Zimbabwe’s economy will grow by only 2.5% this year, slower than what government expects, according to a new International Monetary Fund (IMF) forecast.
In the latest World Economic Outlook published on Tuesday, the IMF released its weakest global growth expectations for the medium term in more than 30 years, trimming global growth forecasts and raising concerns about the world economy.
The IMF slightly reduced its growth forecasts for Zimbabwe, saying the economy will grow by 2.5% this year, slower than the 2.8% it had projected late last year.
The IMF’s forecasts are lower than those of the Zimbabwe government. Finance Minister Mthuli Ncube has projected that the economy will grow by 3.8% this year, banking on a recovery in agriculture and mining.
The IMF says the Zimbabwe economy grew by 3% last year, lower than government’s estimates of 4%. The Zimbabwe economy expanded by 8.5% in 2021, says the IMF, matching government numbers for that year.
In a report on Zimbabwe in December, the IMF warned that while some inflationary pressures had been easing in 2022, risks were growing.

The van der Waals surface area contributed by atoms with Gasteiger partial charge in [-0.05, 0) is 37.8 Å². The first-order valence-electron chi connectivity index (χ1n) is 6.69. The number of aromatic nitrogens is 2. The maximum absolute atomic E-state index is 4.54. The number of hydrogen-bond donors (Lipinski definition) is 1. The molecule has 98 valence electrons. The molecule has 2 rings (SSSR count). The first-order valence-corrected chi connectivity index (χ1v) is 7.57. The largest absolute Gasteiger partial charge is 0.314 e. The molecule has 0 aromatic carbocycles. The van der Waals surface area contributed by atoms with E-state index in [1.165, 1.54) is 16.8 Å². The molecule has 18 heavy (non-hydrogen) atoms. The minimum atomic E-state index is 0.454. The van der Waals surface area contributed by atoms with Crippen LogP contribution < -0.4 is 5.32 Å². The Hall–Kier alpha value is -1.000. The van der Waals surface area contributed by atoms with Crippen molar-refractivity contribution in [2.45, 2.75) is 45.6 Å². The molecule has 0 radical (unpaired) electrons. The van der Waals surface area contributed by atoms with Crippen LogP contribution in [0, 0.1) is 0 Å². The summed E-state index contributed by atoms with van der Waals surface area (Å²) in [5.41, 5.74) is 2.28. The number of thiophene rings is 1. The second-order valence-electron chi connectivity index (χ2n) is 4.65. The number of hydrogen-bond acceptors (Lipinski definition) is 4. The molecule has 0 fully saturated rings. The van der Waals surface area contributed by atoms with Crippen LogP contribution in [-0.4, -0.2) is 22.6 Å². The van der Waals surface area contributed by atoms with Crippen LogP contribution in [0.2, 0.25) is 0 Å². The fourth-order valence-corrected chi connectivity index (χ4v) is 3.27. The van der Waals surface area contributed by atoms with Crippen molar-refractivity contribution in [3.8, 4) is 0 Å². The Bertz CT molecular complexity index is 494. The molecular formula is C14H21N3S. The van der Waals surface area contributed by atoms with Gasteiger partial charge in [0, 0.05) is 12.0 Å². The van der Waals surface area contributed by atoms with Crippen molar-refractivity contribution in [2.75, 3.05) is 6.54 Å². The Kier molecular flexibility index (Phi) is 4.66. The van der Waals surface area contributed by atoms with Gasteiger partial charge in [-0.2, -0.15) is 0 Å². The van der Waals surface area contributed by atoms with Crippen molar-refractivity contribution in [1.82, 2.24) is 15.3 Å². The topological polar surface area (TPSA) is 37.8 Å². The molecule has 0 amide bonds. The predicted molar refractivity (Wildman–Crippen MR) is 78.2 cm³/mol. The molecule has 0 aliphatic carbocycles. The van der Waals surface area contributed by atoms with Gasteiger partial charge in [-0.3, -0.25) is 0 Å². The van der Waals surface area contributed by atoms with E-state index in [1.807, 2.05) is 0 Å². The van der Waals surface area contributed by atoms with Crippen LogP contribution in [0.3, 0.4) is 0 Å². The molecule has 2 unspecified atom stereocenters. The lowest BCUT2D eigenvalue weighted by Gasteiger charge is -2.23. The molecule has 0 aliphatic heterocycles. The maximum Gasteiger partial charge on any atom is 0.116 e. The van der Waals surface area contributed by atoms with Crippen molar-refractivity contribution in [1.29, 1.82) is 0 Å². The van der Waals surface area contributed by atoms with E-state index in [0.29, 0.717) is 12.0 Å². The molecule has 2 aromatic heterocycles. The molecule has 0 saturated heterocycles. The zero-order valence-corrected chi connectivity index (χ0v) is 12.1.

“Renewed domestic and external shocks – inflation surge, erratic rainfall, electricity shortages, and Russia’s war in Ukraine – are, however, adversely affecting economic and social conditions,” the IMF said.
A new report by the Confederation of Zimbabwe Industries says power cuts and high interest rates are stifling growth. Capacity utilisation, a measure of productivity, was flat at 56.1% in 2022, reflecting sluggish economic growth.
How does Zimbabwe compare with its neighbours?
Zambia will grow by 4% this year, Botswana by 3.7% and Mozambique, which is benefitting from strong demand for its gas, will see 5% growth. Growth will be 2.8% in Namibia and 2.4% in Malawi.
However, South Africa, whose economic fortunes have an impact on Zimbabwe, is flirting with recession. The IMF dropped 1.1 percentage points off its previous projections on South Africa’s growth, and now sees the regional power growing by only 0.1%.
East Africa is faring better than Southern Africa. Kenya will grow by 5.3%, Rwanda by 6.3%, Tanzania by 5.2%, and the DRC will grow the fastest in the region at 6.3%.